Eugowra digger's final resting place known after 103 years

Private C A Gage as pictured in the Forbes Advocate in January 1917.

Private C A Gage as pictured in the Forbes Advocate in January 1917.

More than 100 years after his death, a previously unidentified soldier from the First World War will have a headstone bearing his name and service details at his final resting place.

An Australian digger laid to rest in the Australian Imperial Force Burial Ground in Flers, France, has been identified as digger Private Charles Gage from Eugowra.

"Private Gage hailed from Eugowra in New South Wales and was of Aboriginal descent through his mother Mary," Minister for Veterans and Defence Personnel Darren Chester said in a statement released this week.

"After enlisting in February 1916, Private Gage joined the 56th Battalion in France on 2 December 1916, but tragically the next day he was killed by shellfire as he travelled to join his unit on the front line."

Mr Chester said Private Gage was one of the first Aboriginal Australians to die on the Western Front.

At the time, his brother who was serving in the 54th Battalion erected an unnamed grave marker indicating that Private Gage was a soldier of the 56th Battalion.

"Researchers have determined that the only soldier in the 56th Battalion to die on 3 December 1916, with a brother in the 54th Battalion, was Private Gage," Mr Chester said.

Private Gage's brother, Lance Corporal Christopher Gage, was killed during the Battle of Polygon Wood in September 1917 and is buried at New Irish Farm Cemetery, Ypres.

Mr Chester thanked the researchers from Fallen Diggers Incorporated, Australian Army's Unrecovered War Casualties team and the Commonwealth War Graves Commission on the identification of Private Gage.

"In particular, I'd like to acknowledge the work of Fallen Diggers Incorporated," he said.

"Private Gage is the 27th previously unknown Australian First World War soldier the group has helped identify, bringing closure to the families of our fallen, and allowing us all to know the name and history of those who have made the ultimate sacrifice."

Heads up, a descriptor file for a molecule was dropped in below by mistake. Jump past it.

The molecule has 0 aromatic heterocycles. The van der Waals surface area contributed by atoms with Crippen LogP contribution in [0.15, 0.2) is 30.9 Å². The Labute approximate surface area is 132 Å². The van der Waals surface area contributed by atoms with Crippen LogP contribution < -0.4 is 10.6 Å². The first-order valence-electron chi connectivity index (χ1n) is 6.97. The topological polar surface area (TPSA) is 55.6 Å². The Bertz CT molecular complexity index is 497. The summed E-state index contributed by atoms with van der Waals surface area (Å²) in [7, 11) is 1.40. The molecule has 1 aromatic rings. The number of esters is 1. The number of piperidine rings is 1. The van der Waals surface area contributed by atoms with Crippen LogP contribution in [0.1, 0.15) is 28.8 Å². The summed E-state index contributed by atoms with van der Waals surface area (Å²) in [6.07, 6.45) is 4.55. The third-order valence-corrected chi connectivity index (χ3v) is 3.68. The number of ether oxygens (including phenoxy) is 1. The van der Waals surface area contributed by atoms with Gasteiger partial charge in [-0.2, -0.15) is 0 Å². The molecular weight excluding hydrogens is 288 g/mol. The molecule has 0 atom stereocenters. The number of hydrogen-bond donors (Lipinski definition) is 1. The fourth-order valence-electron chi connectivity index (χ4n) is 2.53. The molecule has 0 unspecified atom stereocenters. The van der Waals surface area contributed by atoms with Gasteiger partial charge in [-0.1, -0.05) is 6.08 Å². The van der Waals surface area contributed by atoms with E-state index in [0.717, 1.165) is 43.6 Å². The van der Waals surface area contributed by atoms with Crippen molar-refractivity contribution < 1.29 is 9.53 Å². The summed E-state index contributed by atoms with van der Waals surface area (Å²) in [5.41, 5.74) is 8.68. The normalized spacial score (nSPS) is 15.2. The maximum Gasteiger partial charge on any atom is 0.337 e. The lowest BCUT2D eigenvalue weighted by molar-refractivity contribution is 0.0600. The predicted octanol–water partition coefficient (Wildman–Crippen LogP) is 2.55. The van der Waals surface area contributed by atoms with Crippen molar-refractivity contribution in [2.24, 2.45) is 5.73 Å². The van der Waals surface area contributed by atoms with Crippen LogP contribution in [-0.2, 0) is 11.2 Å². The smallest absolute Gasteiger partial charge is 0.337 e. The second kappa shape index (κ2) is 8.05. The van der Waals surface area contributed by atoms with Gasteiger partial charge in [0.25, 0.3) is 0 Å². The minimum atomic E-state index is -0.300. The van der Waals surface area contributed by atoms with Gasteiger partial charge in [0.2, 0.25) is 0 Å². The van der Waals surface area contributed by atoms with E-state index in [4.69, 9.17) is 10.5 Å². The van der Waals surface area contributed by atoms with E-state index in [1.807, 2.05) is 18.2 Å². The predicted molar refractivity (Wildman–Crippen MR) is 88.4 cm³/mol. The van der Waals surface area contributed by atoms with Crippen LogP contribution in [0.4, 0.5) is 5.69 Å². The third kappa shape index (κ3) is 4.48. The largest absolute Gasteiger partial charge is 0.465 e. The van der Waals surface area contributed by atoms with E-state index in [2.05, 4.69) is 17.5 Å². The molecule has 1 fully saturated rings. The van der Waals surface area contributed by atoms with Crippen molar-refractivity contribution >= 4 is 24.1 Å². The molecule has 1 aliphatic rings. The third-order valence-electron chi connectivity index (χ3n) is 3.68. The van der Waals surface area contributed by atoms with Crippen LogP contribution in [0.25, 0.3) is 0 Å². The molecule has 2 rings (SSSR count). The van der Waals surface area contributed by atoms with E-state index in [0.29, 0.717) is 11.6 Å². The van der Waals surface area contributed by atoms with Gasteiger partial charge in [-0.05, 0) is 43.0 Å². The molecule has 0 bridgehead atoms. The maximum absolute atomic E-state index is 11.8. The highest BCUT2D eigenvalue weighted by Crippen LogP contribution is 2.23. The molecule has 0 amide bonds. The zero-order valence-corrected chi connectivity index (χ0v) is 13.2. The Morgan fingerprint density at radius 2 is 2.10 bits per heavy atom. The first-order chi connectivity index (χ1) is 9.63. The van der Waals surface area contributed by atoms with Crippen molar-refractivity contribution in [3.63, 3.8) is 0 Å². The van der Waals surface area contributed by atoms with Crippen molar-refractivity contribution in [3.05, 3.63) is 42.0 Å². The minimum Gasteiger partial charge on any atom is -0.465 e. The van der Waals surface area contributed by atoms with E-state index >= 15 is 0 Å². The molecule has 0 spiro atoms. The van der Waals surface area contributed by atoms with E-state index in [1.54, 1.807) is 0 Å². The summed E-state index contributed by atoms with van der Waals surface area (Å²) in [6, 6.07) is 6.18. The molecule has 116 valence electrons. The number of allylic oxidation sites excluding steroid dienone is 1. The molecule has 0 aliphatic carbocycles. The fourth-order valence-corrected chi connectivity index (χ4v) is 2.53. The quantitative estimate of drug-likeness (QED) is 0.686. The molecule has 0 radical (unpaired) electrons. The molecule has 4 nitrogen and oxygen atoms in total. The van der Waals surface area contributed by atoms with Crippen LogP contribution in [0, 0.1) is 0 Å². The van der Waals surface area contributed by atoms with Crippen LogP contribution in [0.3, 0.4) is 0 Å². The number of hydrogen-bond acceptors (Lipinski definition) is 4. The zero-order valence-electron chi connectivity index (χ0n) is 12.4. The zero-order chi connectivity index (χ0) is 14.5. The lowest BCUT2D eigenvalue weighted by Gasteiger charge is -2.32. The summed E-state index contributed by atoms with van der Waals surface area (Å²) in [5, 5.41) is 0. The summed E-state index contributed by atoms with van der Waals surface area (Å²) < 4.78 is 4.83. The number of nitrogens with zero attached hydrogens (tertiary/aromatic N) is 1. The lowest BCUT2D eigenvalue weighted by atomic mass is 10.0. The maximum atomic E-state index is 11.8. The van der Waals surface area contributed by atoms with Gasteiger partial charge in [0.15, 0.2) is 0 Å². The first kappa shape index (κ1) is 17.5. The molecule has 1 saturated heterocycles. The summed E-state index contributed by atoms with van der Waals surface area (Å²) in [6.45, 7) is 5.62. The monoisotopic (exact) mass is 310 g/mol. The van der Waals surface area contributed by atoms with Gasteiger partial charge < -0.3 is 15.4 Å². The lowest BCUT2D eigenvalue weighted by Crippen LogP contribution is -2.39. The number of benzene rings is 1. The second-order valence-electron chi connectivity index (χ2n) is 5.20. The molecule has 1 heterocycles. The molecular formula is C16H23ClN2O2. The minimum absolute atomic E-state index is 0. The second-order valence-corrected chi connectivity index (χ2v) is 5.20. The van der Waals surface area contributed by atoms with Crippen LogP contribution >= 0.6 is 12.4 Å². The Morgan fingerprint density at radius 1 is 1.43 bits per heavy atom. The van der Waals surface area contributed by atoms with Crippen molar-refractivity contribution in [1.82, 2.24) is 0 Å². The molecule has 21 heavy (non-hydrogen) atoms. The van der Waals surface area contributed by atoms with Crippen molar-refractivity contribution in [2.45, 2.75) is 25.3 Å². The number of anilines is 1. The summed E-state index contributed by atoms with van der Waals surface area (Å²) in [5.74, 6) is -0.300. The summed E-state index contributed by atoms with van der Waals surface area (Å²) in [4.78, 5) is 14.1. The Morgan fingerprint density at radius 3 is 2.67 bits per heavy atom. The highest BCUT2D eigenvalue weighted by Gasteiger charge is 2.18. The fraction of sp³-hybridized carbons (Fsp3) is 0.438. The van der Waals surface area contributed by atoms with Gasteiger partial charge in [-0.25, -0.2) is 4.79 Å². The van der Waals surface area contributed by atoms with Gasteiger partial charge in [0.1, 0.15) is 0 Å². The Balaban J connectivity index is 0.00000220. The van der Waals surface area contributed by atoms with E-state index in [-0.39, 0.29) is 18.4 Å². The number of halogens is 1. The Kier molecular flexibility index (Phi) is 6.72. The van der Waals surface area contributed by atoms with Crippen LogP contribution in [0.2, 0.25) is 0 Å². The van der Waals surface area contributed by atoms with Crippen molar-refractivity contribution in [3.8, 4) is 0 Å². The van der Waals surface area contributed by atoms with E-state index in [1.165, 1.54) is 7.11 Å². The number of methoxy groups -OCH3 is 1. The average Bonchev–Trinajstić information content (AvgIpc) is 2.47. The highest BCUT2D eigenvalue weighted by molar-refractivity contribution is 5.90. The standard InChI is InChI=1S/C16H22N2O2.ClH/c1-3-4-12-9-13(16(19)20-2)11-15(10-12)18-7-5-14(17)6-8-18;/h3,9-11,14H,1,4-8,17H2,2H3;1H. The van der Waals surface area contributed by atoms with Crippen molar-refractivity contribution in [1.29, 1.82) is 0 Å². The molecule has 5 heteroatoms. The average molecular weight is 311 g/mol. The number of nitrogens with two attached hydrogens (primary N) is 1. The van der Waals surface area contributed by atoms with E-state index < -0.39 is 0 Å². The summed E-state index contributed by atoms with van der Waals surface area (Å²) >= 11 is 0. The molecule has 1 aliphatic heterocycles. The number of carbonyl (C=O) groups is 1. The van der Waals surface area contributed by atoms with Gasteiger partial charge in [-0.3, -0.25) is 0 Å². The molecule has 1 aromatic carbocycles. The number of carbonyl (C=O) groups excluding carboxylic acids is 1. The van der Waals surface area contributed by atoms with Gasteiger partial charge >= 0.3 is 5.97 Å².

Loris Gulliver, a granddaughter of Private Gage's sister Mary-Lou, said the news brought a welcome sense of closure.

It is a significant announcement for the many Gage descendants - Loris is now in Canberra and said her father as well as one of Christopher's granddaughters Janet welcomed the news.

"It's heartwarming to know that (Charles') brother (Christopher) had done that," she said.

Loris is one of the descendants who has been drawing together their story and family history.

This information is from her research and a story previously published by the Central Western Daily in 2014.

Charles and Christopher were two of the children of Mary (nee Sloane) and Christopher Gage, growing up on a Eugowra property.

The two little boys attended Eugowra School, and would have played around and explored the carved tree stump under the verandah left by their ancestors - the Wiradjuri people.

Twenty-four year-old Charles was working as a labourer in Eugowra when he enlisted in March 1916.

He spent a month in camp at Bathurst before joining the 30th Battalion at Kiama in April 1916.

Private Gage embarked from Sydney in August that year, arriving in England in late September.

Gage joined the 56th Battalion in France in November 1916 and was killed just three weeks later - near the village of Flers on the Somme on 3 December 1916.

That day, the 56th Battalion received orders to relieve the 55th Battalion then in the front line positions, and made its way up a support trench known as Needle Trench, the marked position on the map.

According to the battalion's war diary, "These orders were duly sent to each company commander by runner. Lieutenants Cohen and Wilson arrived with 93 men from the Detail Camp."

As the men were being apportioned to companies a shell fell among them, killing Private Gage.

Charles' older brother, Christopher, was living in Orange with his wife and their two young sons, when he enlisted in April 1916.

He was with the 54th battalion, which was involved in the capture of Polygon Wood in 1917.

On the night of September 24, his unit was moved into the front line trenches, where they remained until the morning of September 26, when they came under fierce attack. Lance Corporal Gage was among the casualties.

The brothers' names are on the Cenotaph in Eugowra's Memorial Park.

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